Language opens or closes possibilities for how we engage in the world.
The common wisdom we all know about is being correct if we say “I can’t” and also being correct if we say “I can”.
Recently I worked with a new manager on her assertiveness. She felt that people weren’t taking her seriously and often ignored her requests. Changing the language she used when delegating a task made a huge difference to her effectiveness.
Manager: “So sorry to bother you, do you mind if I ask you a favour? If you get a chance, could you do this for me”
Can you imagine what is going on in the employee’s head? “Yes, you are bothering me and NO, you can’t ask me a favour. Can’t you see I’m busy?” Can you hear the begging tone of the manager’s sentence? The manager’s language tells the person being addressed that the manager is uncomfortable about asking and probably wouldn’t deal with the situation if the work wasn’t done. The chances of this employee doing the task are pretty slim.
Manager: “Please can you do this task. I want on my desk by midday Friday”
This a much better! The employee knows what to do and when it is needed. The possibility of getting the work done is much greater than in the previous example.
The words we use have a huge impact on how we experience something. This manager was experiencing difficulties with her employees until she changed the language she used when dealing with them.
The manager asked what would she have to change in order to delegate more effectively. Instead of saying, “I can’t delegate’, she looked inside to find out what to change so that effective delegation became possible.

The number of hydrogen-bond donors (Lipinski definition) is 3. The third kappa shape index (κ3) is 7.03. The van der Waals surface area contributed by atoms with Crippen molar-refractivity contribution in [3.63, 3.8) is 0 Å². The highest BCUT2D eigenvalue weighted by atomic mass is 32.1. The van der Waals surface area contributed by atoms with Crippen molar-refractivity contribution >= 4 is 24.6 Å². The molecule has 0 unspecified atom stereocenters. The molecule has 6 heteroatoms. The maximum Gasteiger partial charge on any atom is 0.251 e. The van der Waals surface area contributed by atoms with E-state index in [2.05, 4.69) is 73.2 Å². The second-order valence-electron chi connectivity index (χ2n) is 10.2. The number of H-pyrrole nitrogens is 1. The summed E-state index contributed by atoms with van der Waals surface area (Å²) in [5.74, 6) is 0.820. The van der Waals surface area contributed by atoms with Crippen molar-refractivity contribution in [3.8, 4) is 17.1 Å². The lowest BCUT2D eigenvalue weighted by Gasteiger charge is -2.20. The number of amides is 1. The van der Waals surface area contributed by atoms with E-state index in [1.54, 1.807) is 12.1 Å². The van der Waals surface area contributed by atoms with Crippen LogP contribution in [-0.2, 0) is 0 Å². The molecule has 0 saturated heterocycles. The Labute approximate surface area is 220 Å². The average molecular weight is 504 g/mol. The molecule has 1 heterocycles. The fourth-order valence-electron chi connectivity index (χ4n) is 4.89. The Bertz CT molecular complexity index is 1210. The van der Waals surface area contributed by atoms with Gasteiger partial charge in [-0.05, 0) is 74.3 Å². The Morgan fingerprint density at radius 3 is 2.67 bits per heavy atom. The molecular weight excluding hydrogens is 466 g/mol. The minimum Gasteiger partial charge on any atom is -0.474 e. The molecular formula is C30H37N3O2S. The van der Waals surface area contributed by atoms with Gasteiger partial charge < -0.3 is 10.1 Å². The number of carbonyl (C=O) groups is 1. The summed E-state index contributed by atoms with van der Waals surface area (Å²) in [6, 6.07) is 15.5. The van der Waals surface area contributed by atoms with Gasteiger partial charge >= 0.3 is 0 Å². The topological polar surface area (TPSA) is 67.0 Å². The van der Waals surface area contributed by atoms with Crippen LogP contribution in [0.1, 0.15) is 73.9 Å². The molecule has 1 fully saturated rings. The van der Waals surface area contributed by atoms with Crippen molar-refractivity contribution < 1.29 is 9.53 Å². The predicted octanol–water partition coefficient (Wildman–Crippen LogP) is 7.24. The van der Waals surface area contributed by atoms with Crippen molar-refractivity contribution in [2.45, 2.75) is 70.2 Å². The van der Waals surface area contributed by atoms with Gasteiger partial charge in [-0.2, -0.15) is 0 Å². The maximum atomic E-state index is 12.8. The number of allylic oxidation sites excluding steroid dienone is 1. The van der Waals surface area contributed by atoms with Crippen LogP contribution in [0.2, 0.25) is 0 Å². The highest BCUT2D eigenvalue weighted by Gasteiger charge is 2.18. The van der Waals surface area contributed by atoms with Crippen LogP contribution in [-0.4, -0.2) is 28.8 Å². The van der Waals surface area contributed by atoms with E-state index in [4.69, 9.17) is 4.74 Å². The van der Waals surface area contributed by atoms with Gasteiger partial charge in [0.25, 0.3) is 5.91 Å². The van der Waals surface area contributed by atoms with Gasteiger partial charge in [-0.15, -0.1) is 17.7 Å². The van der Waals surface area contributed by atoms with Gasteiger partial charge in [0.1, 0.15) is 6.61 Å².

Your language creates your reality. Depending on the language you use, you shut out possibility or you create possibility.
- Stop blaming others and take accountability. Rather than saying “You don’t understand”, say “I haven’t explained well, let me try again”. Rather than “You make me sad”, say “I am feeling sad because …”. Being accountable opens the possibilities for change – the only change you can make is to something YOU are saying, thinking, doing, feeling…
- Separate facts and opinions. Choosing your behavior based on your opinions or assumption closes down possibilities. Basing your behavior on facts gives you possibilities. Try this: write down everything you can about a difficult situation. Write down at least 20-50 sentences. Have a break – then go back and cross out all the assumptions/ judgements/ opinions. Write the remaining facts on a clean sheet of paper. Study them and ask “Now, what is possible?”
- Being present to what is, without resistance, creates possibility. Let’s say you’re on holiday in a beautiful, sunny place,and it pours with rain for days. “But it’s not supposed to rain. We’ve spent all this money, BUT now we can’t enjoy ourselves. Our holiday is ruined. There’s nothing to do”. Don’t go on and on complaining about something you can’t change. What is, is. Let go of the resistance and look at the possibilities. “Oh, it’s raining and we weren’t expecting it. What’s possible if its raining? How can we have fun even though it’s raining?” – possibilities open up when you let go of resistance and ask a different question. Now you can enjoy a duvet day – books, chocolate, rest, relaxation… AND, perhaps, the best sex ever….
Become more aware of the sentences you use.
Does your language close down possibility?
Does your language create possibility?
How about sharing your experiences with your use of language.What possibilities open up now?
“Anytime words alone stop you
from doing what is important to you
- change the words”
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